"I thought this was like the true definition of persistence over resistance for him and our offensive line,’" Nagy said of Howard. "We just kept plugging away, but I’m really proud of him."

Nagy beamed almost as much about the growing chemistry between Trubisky and rookie receiver Anthony Miller, whose three catches for 37 yards came at key times. In the first half, Miller established himself as Trubisky’s favorite receiver to overthrow. But on third-and-goal from the 4-yard line with 7:13 left in the third quarter, Miller escaped the coverage of Jets cornerback Buster Skrine to find a spot in the back of the end zone that Trubisky sensed he would go. So that was precisely where Trubisky put the ball.

"That was something we talked about, and I threw it in a spot only Anthony could catch it," Trubisky said. "He made a great play."

To hear Nagy, Trubisky’s pass to Miller’s back shoulder was even greater.

"A special throw," Nagy said.

The degree of difficulty on Trubisky’s first touchdown pass, which went in the books as a 70-yarder to Cohen, decreased significantly. Sensing the Jets were bringing every possible pass rusher with man coverage behind the pressure – a "Zero Blitz," in football terms – Nagy called a screen pass and Cohen shrewdly took an inside release that freed him as the Jets took off after his quarterback. Trubisky later called it "a dream scenario" and stopped smiling long enough to loft the ball and watch Cohen cover 70 yards of open field into the end zone.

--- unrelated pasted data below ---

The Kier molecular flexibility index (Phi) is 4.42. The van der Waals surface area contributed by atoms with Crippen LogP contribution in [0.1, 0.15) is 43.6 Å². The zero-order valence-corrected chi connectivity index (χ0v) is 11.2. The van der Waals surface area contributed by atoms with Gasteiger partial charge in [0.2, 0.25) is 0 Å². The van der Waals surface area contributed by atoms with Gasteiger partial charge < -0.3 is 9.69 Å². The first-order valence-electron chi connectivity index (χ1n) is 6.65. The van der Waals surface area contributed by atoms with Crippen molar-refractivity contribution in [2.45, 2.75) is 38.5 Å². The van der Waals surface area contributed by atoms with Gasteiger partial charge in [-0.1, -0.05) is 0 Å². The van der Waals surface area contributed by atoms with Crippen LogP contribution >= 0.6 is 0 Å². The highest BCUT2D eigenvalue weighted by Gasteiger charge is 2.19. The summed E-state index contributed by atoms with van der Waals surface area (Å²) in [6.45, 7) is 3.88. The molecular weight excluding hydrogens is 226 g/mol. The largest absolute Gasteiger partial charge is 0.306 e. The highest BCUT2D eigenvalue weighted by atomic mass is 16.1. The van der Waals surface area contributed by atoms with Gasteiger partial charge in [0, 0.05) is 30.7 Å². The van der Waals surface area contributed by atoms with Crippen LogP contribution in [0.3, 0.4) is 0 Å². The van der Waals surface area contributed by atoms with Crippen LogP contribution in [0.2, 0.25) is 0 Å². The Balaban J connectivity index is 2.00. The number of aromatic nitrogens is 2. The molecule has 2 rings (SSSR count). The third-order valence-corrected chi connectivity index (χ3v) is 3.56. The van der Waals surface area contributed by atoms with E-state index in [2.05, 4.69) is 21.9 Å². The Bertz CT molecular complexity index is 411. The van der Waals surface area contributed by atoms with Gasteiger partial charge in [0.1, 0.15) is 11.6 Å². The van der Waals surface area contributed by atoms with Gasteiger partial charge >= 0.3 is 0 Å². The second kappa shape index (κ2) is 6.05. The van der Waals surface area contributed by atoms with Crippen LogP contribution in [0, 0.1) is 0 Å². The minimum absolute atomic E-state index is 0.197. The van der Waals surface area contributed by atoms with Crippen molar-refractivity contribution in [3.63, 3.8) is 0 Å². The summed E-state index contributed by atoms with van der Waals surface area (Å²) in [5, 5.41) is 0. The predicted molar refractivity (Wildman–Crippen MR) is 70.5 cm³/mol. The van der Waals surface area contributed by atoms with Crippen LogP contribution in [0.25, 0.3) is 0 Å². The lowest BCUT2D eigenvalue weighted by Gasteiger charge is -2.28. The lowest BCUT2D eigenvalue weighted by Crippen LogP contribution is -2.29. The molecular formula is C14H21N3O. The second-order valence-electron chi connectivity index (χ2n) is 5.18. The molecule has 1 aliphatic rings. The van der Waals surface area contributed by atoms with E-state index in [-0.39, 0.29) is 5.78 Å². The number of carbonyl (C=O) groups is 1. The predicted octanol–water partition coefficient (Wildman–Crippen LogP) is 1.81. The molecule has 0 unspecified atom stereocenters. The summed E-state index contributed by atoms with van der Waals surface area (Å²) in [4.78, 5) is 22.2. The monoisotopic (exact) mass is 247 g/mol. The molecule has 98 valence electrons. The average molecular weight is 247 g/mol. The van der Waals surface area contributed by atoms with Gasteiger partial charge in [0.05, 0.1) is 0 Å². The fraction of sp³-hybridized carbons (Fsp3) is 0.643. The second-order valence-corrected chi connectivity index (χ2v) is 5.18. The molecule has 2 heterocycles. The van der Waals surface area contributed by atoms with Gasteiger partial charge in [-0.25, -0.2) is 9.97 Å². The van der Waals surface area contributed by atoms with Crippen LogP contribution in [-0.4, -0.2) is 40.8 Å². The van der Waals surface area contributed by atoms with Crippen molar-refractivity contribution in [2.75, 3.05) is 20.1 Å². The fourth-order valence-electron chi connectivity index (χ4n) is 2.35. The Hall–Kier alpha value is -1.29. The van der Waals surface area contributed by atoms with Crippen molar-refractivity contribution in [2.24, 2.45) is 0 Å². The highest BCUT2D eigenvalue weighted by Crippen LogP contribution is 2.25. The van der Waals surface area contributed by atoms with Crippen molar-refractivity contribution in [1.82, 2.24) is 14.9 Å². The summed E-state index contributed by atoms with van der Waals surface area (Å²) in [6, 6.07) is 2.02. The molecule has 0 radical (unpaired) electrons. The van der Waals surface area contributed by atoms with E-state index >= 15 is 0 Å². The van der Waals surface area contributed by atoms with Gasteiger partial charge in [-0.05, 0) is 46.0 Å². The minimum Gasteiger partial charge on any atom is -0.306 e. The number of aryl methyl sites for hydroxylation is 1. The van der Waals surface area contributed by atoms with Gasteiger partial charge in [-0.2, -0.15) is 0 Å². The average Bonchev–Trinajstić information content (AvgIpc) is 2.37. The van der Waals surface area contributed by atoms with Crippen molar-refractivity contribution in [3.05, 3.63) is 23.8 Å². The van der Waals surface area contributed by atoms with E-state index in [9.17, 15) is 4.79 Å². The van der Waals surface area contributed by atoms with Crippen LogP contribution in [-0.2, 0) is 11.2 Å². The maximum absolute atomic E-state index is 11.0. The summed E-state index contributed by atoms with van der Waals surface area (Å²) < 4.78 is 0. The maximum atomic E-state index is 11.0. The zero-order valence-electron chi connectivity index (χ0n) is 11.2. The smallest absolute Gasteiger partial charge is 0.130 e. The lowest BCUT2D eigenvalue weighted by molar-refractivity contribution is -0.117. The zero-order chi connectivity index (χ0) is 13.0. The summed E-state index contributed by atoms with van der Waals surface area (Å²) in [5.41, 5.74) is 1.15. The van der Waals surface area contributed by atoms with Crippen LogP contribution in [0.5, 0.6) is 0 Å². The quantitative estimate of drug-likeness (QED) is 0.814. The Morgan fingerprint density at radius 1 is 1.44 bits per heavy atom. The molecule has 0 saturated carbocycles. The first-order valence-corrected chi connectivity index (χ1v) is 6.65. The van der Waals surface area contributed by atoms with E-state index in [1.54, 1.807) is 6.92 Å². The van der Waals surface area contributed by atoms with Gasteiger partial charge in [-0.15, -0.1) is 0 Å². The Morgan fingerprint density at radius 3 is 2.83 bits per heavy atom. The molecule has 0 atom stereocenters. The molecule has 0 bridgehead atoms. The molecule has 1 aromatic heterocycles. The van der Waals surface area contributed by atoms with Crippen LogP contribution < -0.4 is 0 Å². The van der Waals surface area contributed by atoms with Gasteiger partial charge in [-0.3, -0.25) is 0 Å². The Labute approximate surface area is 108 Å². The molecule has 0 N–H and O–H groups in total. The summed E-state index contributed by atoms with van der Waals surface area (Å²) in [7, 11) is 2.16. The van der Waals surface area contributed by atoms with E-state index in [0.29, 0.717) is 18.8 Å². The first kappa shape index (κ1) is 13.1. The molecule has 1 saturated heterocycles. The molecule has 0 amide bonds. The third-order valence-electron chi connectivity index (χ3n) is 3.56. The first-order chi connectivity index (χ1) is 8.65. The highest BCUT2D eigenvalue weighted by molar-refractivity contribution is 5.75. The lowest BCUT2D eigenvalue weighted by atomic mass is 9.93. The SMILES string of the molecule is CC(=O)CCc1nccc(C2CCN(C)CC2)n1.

"It was the key play you’re looking for," said receiver Taylor Gabriel, who threw a key downfield block on it.

This was the kind of game the Bears needed after two straight losses. Playing without Mack and receiver Allen Robinson, as the Bears decided to protect the two investments in whom they have guaranteed $115 million, only increased the anxiety as well as the urgency. Yet it would be inaccurate to say electricity was in the air along the lakefront as a result of such uncertainty.

Quite the contrary: The 56,351 home fans struggled so much to stay engaged throughout the snoozer that even Jets coach Todd Bowles noted postgame, "The crowd wasn’t that loud." And the Bears’ fourth victory of the season certainly wasn’t that emphatic. But given that it came without two of the team’s best players and with as much substance as style, Nagy hardly found the fault others will focus on as the Bears have the chance to hit the midseason point at 5-3 with a win against the Bills next Sunday.

"We had guys who stepped up," said Nagy, sporting a George Halas jersey in the spirit of the throwback theme that players embraced.

If Nagy was going to choose a legendary Bears coach to honor, why did he choose Halas’ No. 7 jersey instead of Ditka’s No. 89?

"I’m not going to answer that," Nagy said, laughing. "But good question."

For the Bears, this was a solid response.​

David Haugh is the co-host of the Mully & Haugh Show on 670 The Score weekdays from 5-9 a.m. Listen to the show here. You can follow him on Twitter @DavidHaugh and email him at [email protected].​​​​​